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Guwahati Changes its Colour

Personal Jottings
RK Rishikesh Sinha
Resurgent Guwahati City

Is it the same Guwahati that I left half-a-decade ago! I observe the slew of changes that the city has undergone. It is beyond one’s recognition. Once black and white looking city now looks lively and colourful, as it had gone below planners’ scalpel.

My old memory, I found, was failing to grasp the new 21st century city. It has completely metamorphosed to a new one. Big colourful billboards greeted me, trying to get my attention and leaving an impression that there are lot of things to explore in the changed-city. Welcome!

The roads which doggedly seemed to remain unchanged then, now gives an impressive overhaul: wide two-lane roads with flyovers in key areas have become the recent landmarks. The main entry points to Guwahati – Railway Station, inter-state bus terminus, and airport – all now wears a new look. Something that startled me with awe was the Lokhra Road, which once gave a barren look, now it buzzes with full-throttle activities. A new visitor might mistook the settlements that have cropped up along the road to a century-old human habitation. Alas! It is not the truth.

Along the main arteries of the city – GS Road, AT Road and GNB Road – one can see once somber-looking kirana shops have been turned to sparkling showrooms of well-known brands. The paan and tea shops have been replaced by banks’ hole-in-the-wall; once low lying residential places turned to multi-storied flats, the commercial places offering then non-existent tuition centres and crèches. It seems Guwahati is slowly and steadily shedding its old skin and putting on new metro skin.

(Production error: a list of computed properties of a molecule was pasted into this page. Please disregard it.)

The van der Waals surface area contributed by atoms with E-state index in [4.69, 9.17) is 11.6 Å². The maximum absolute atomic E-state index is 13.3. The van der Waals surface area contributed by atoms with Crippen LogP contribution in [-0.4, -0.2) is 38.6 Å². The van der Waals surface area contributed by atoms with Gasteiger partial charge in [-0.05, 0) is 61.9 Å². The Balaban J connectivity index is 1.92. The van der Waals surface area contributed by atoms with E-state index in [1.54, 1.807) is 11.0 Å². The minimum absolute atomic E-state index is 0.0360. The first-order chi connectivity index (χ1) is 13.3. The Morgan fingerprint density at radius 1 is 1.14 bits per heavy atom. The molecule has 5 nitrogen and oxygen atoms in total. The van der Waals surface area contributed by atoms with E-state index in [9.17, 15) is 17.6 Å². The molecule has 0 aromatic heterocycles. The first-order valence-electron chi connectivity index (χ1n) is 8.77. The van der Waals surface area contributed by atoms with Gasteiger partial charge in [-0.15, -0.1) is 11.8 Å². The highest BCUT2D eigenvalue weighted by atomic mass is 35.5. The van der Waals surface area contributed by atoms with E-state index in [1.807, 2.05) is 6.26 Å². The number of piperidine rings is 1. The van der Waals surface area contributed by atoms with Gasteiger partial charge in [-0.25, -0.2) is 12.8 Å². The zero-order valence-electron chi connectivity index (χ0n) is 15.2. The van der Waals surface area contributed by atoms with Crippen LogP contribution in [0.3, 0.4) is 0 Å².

With all these frantic developments taking place, it is a natural question how the leading English newspapers of the state – The Assam Tribune and The Sentinel – could remain unaffected. They have gone partially coloured. The number of advertisements insertions has increased remarkably in this due course of time. The running of 24x7 television channels came like an awesome surprise to me.

It was amusing to watch the city-based news channels sitting cozily in a couch: 24x7 news bulletins in English, Hindi, Assamese and other northeastern languages, discussions on various topics…. To my dismay I found especially in the English News, that the reporter present on-the-spot of the scene speaks up first in English, changes his track, and finally finds solace in Assamese! In a particular channel, a layman could comment that the Assam Health minister Himanta Biswa Sarma taking the maximum prime spot in news!

Nevertheless, the city is showing development in its length and breadth. I fear it shouldn’t become so big that I have to carry Maps to decipher the city, to track friends and friends-of-friends. Besides a question lingers in my mind: How many of us have been the part of this boom? If not, how could we participate in the boom that is unfolding in our doorstep?


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